Tatsea, a novel, takes us deep into 18th century Tlicho life

For all the people who move North, settle into a small community and then leave again, changed by the experience, please know that at least one person actually did succeed in capturing much of what he learned in a novel. 

Armin Wiebe moved to Whati as a teacher in 1983 and stayed for six years. “Frustrated by the dearth of printed learning materials relevant to the lives of the students,” he writes in the acknowledgements, he joined the school staff in writing stories based on the life of the community. Those stories later served as the backbone of Tatsea, which he published in 2003, long after returning to Manitoba.


Tatsea is a historical novel that imagines two eighteenth century lovers forced into exile in and around present day Whati. 

The story begins with the title character, named for the Tlicho word for hawk, in tension with her community: literally tied by her grandmother into a menstrual hut meant to separate her from everyone else. Peeking through a hole in the tent, she observes Ikotsali, a strange, repulsively ugly man also in tension with the community: he lives in a hut on the fringes of the group, so covered in sores and scabs “even his parents felt sorry for him.” When we meet him, someone is telling a story about the time he used medicine power, as a child, to turn into a frog and survive a raid. Tatsea is horrified the story is told as though he is not even there. 

[Editor’s note: Coincidentally, and belatedly — i.e. a few hours after first posting this — I learned that Ikotsali is based on the Dene legend of Ehke Tsilure, a boy who was covered with scabs but was so powerful that he saved his people. The more I learn about these stories, the more I see them everywhere.]

Ikotsali’s hunting prowess wins him the hand of Tatsea (she has little say in the matter) but soon the lovers (reluctant lover, in Tatsea’s case) are separated by a bloody Cree massacre. Tatsea is taken prisoner. Ikotsali, the only other survivor, escapes after leading several of the raiders to their deaths at the bottom of a waterfall (this is one of the old Tlicho stories Wiebe weaves into his tale).

Wiebe is tender towards both of his characters, each hard done by in their community, but highly capable when forced to rely on themselves. His story proceeds largely through action scenes as both Tatsea and Ikotsali confront animals, dangerous people, rapids, cold and hunger. Ikotsali’s story is softened further by the fact that he finds their baby, alive, after visiting the scene of the raid, and cares for her throughout his adventures.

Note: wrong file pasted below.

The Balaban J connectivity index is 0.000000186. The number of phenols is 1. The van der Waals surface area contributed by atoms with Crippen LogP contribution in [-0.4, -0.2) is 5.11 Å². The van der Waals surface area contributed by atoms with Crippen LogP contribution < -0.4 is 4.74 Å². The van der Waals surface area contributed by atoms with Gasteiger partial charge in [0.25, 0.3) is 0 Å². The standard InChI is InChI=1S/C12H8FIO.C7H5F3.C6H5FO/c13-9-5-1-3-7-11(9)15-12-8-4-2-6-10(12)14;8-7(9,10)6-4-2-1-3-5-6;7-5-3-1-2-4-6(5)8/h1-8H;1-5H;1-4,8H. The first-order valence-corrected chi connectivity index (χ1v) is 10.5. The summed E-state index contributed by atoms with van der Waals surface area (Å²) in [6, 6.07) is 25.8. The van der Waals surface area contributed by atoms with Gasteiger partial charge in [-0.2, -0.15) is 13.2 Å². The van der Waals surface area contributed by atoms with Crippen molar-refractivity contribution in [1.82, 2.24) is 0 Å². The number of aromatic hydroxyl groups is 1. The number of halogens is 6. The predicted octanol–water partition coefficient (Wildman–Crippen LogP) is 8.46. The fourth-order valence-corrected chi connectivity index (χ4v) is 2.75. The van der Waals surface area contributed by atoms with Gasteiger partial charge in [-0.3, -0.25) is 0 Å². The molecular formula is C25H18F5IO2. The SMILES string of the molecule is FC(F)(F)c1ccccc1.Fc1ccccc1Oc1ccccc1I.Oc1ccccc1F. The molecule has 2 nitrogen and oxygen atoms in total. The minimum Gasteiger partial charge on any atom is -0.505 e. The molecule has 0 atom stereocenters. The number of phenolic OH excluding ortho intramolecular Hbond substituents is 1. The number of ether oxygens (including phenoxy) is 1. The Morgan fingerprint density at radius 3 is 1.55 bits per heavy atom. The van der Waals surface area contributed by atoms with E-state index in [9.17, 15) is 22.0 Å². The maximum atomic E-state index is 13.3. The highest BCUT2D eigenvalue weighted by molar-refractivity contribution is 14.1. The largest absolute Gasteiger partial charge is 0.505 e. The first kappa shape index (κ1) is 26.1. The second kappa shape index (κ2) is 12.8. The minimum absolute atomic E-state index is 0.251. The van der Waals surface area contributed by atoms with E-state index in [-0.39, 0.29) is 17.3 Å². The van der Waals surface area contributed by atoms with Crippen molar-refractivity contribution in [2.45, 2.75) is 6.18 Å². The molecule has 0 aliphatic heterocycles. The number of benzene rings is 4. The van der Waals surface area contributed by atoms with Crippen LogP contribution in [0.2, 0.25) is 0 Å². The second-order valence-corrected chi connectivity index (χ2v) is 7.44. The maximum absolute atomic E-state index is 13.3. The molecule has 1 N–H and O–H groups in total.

Tatsea confronts some strange things on her journey: “What strange animal grew hide the colour of the sky?” she wonders, upon encountering a man in blue plants. “Thundersticks,” or muskets, are also a source of confusion, as is an object “flat like a piece of ice, the colour of water,” which seems to contain a person. These defamiliarizations become somewhat belaboured when Tatsea is taken to an actual traders’ fort and fully enveloped by the built world. 

Meanwhile, Ikotsali seems to grow and grow in his power, briefly shacking up with a noisy widow like a regular person, but abandoning her and her group when he senses the baby is leading him in the direction of Tatsea. 

Tatsea won the Margaret Laurence Award for Fiction (awarded by the Association of Manitoba Book Publishers) and the McNally Robinson Manitoba Book of the Year Award. “Tatsea brings back the years when our grandparents lived their lives,” Mike Nitsiza, who worked for the Whati school with Wiebe, blurbs on the back of this book. 

A friend of mine stumbled across this book among the book club reading sets at the Yellowknife Public Library. They have about six copies, and the book is available at other libraries in the NWT. 

If you’ve ever traveled on the land in the Tlicho region and wanted to imagine what it might be like doing so in a different time, this is the book for you.

By Armin Wiebe
Turnstone Press, 2003
249 pages (including Tlicho glossary)

Leave a Reply

Fill in your details below or click an icon to log in:

WordPress.com Logo

You are commenting using your WordPress.com account. Log Out /  Change )

Facebook photo

You are commenting using your Facebook account. Log Out /  Change )

Connecting to %s